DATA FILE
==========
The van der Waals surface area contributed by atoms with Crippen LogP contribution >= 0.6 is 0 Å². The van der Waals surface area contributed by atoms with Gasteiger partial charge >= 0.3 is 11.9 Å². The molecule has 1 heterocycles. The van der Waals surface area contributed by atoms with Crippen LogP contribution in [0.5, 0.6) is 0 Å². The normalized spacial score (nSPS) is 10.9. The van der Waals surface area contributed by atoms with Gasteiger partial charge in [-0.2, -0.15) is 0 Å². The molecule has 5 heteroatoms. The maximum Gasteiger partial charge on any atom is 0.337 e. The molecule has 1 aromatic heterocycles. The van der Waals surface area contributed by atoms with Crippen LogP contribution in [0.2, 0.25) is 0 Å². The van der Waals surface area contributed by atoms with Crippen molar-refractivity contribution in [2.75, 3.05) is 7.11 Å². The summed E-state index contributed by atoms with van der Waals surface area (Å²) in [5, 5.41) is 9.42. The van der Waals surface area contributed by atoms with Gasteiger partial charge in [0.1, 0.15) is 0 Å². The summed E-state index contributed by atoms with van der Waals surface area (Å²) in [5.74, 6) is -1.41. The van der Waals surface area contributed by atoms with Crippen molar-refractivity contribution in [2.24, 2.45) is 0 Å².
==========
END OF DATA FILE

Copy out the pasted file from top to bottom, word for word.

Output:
The van der Waals surface area contributed by atoms with Crippen LogP contribution >= 0.6 is 0 Å². The van der Waals surface area contributed by atoms with Gasteiger partial charge >= 0.3 is 11.9 Å². The molecule has 1 heterocycles. The van der Waals surface area contributed by atoms with Crippen LogP contribution in [0.5, 0.6) is 0 Å². The normalized spacial score (nSPS) is 10.9. The van der Waals surface area contributed by atoms with Gasteiger partial charge in [-0.2, -0.15) is 0 Å². The molecule has 5 heteroatoms. The maximum Gasteiger partial charge on any atom is 0.337 e. The molecule has 1 aromatic heterocycles. The van der Waals surface area contributed by atoms with Crippen LogP contribution in [0.2, 0.25) is 0 Å². The van der Waals surface area contributed by atoms with Crippen molar-refractivity contribution in [2.75, 3.05) is 7.11 Å². The summed E-state index contributed by atoms with van der Waals surface area (Å²) in [5, 5.41) is 9.42. The van der Waals surface area contributed by atoms with Gasteiger partial charge in [0.1, 0.15) is 0 Å². The summed E-state index contributed by atoms with van der Waals surface area (Å²) in [5.74, 6) is -1.41. The van der Waals surface area contributed by atoms with Crippen molar-refractivity contribution in [2.24, 2.45) is 0 Å².